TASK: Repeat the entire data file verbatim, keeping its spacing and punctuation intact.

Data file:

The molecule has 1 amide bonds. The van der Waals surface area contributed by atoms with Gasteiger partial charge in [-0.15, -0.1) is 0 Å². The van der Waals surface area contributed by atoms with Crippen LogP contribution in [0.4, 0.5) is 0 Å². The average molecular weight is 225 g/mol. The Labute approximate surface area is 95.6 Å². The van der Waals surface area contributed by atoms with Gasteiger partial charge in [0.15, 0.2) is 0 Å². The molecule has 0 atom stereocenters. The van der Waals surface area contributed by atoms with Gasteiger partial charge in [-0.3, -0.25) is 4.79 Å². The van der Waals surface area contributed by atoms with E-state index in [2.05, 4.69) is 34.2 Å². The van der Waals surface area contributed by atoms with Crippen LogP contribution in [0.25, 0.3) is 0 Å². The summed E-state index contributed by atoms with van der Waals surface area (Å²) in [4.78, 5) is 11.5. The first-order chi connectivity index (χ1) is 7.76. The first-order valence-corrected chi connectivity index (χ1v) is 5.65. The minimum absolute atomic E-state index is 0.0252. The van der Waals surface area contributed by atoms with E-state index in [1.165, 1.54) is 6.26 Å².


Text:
The molecule has 1 amide bonds. The van der Waals surface area contributed by atoms with Gasteiger partial charge in [-0.15, -0.1) is 0 Å². The van der Waals surface area contributed by atoms with Crippen LogP contribution in [0.4, 0.5) is 0 Å². The average molecular weight is 225 g/mol. The Labute approximate surface area is 95.6 Å². The van der Waals surface area contributed by atoms with Gasteiger partial charge in [0.15, 0.2) is 0 Å². The molecule has 0 atom stereocenters. The van der Waals surface area contributed by atoms with Gasteiger partial charge in [-0.3, -0.25) is 4.79 Å². The van der Waals surface area contributed by atoms with E-state index in [2.05, 4.69) is 34.2 Å². The van der Waals surface area contributed by atoms with Crippen LogP contribution in [0.25, 0.3) is 0 Å². The summed E-state index contributed by atoms with van der Waals surface area (Å²) in [4.78, 5) is 11.5. The first-order chi connectivity index (χ1) is 7.76. The first-order valence-corrected chi connectivity index (χ1v) is 5.65. The minimum absolute atomic E-state index is 0.0252. The van der Waals surface area contributed by atoms with E-state index in [1.165, 1.54) is 6.26 Å².